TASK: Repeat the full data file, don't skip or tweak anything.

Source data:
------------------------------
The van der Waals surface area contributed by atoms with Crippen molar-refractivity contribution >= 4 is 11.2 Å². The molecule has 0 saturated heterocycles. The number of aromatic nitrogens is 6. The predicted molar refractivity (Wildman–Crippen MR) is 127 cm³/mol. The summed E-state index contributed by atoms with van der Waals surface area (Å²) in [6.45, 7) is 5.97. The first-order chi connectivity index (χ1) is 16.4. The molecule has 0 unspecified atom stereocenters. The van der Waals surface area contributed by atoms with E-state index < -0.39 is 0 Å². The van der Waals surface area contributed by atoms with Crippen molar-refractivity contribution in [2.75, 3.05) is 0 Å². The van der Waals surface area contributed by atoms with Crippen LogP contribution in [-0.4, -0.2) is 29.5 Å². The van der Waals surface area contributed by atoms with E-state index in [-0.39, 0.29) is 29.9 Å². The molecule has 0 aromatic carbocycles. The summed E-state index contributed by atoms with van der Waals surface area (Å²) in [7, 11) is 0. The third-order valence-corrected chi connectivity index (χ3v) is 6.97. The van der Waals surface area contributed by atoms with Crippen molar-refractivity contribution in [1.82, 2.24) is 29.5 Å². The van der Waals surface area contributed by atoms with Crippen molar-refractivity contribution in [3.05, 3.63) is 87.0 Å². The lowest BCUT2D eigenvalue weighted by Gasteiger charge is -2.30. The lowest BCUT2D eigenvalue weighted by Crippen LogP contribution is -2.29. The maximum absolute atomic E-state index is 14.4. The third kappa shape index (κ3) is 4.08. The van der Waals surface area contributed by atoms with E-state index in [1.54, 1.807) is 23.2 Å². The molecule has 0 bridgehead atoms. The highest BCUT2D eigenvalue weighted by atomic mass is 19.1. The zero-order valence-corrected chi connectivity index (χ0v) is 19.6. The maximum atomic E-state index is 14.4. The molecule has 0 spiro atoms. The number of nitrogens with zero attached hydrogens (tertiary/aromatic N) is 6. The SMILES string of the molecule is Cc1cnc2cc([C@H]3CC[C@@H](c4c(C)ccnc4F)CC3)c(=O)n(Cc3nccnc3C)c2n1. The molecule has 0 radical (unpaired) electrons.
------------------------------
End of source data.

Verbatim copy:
The van der Waals surface area contributed by atoms with Crippen molar-refractivity contribution >= 4 is 11.2 Å². The molecule has 0 saturated heterocycles. The number of aromatic nitrogens is 6. The predicted molar refractivity (Wildman–Crippen MR) is 127 cm³/mol. The summed E-state index contributed by atoms with van der Waals surface area (Å²) in [6.45, 7) is 5.97. The first-order chi connectivity index (χ1) is 16.4. The molecule has 0 unspecified atom stereocenters. The van der Waals surface area contributed by atoms with E-state index < -0.39 is 0 Å². The van der Waals surface area contributed by atoms with Crippen molar-refractivity contribution in [2.75, 3.05) is 0 Å². The van der Waals surface area contributed by atoms with Crippen LogP contribution in [-0.4, -0.2) is 29.5 Å². The van der Waals surface area contributed by atoms with E-state index in [-0.39, 0.29) is 29.9 Å². The molecule has 0 aromatic carbocycles. The summed E-state index contributed by atoms with van der Waals surface area (Å²) in [7, 11) is 0. The third-order valence-corrected chi connectivity index (χ3v) is 6.97. The van der Waals surface area contributed by atoms with Crippen molar-refractivity contribution in [1.82, 2.24) is 29.5 Å². The van der Waals surface area contributed by atoms with Crippen molar-refractivity contribution in [3.05, 3.63) is 87.0 Å². The lowest BCUT2D eigenvalue weighted by Gasteiger charge is -2.30. The lowest BCUT2D eigenvalue weighted by Crippen LogP contribution is -2.29. The maximum absolute atomic E-state index is 14.4. The third kappa shape index (κ3) is 4.08. The van der Waals surface area contributed by atoms with E-state index in [1.54, 1.807) is 23.2 Å². The molecule has 0 bridgehead atoms. The highest BCUT2D eigenvalue weighted by atomic mass is 19.1. The zero-order valence-corrected chi connectivity index (χ0v) is 19.6. The maximum atomic E-state index is 14.4. The molecule has 0 spiro atoms. The number of nitrogens with zero attached hydrogens (tertiary/aromatic N) is 6. The SMILES string of the molecule is Cc1cnc2cc([C@H]3CC[C@@H](c4c(C)ccnc4F)CC3)c(=O)n(Cc3nccnc3C)c2n1. The molecule has 0 radical (unpaired) electrons.